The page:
Chicago Police Officer Sentenced to Two Years in Prison for Using Excessive Force Against a Handcuffed Store Clerk
CHICAGO — A Chicago Police officer was sentenced today to two years in federal prison for using excessive force against an employee of a Southeast Side convenience store.
A store surveillance camera captured ALDO BROWN punching and kicking the clerk on Sept. 27, 2012. BROWN had entered the store while on duty and without a search warrant, and proceeded to interrogate the victim about whether he possessed narcotics or weapons. Brown punched the victim’s face, causing him to stumble backwards into a cooler. Brown later kicked the victim in his ribs while he was handcuffed and lying on the ground.
A federal jury last year convicted Brown, 39, of Chicago, on one count of using excessive force. U.S. District Judge Virginia M. Kendall imposed the 24-month sentence in federal court in Chicago.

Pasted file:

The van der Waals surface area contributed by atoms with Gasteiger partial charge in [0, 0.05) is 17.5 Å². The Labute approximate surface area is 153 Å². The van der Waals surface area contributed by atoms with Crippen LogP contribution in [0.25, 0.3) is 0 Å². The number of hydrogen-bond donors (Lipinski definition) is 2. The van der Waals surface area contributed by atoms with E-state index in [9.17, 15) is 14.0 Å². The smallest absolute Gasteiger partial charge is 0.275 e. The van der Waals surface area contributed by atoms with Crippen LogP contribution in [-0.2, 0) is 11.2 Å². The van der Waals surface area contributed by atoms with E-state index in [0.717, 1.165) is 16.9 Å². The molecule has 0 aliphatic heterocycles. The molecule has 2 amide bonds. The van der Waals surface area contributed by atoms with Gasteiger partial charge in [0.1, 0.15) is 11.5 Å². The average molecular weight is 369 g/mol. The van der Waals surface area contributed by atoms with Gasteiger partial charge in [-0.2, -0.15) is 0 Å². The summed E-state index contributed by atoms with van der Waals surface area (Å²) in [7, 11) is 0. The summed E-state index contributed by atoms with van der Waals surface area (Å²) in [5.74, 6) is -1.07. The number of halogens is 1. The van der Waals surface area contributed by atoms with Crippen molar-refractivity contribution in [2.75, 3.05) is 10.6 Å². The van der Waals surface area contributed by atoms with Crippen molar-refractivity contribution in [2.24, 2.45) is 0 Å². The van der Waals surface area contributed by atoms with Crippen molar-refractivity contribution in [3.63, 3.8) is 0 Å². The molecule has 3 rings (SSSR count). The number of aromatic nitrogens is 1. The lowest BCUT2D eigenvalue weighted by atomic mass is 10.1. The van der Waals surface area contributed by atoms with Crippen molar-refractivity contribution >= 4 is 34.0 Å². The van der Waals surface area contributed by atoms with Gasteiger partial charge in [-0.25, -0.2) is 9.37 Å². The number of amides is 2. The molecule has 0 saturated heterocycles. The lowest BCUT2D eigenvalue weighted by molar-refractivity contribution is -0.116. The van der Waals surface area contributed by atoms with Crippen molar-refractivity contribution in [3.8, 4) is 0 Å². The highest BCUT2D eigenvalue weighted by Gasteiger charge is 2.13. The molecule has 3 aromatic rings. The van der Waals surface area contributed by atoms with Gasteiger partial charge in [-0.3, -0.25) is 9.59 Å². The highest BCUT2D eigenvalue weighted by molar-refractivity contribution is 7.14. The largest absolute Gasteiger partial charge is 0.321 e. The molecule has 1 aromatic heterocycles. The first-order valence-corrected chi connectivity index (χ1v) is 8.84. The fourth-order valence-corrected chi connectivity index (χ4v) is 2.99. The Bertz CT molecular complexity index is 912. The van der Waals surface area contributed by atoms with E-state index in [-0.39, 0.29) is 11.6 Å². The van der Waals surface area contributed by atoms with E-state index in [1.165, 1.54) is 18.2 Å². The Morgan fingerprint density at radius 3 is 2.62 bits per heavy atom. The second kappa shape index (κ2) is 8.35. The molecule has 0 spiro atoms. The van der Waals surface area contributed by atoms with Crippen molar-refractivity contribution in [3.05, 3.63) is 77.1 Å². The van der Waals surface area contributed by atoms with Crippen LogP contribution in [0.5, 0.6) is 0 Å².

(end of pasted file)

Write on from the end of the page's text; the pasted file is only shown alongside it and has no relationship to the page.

“Even apart from the physical pain inflicted, defendant’s conduct has significant ramifications for the criminal justice system,” Assistant U.S. Attorney Jessica Romero argued in the government’s sentencing memorandum. “Sworn law enforcement officers are held to a higher standard of conduct, not merely because of the authority that they enjoy, but because society relies on their trustworthiness, their honor, and their integrity in upholding and enforcing the laws that protect the community.”
Evidence at trial revealed that the victim was compliant with Brown’s instructions and did not resist. Brown can be seen on the video placing the victim in handcuffs and forcing him to lie on the floor. After removing a gun from the victim’s back pocket, Brown kicked the victim in his ribs.
The sentencing was announced by Zachary T. Fardon, United States Attorney for the Northern District of Illinois; and Michael J. Anderson, Special Agent-in-Charge of the Chicago office of the Federal Bureau of Investigation. The government is represented by Ms. Romero and Assistant U.S. Attorney Lindsay Jenkins.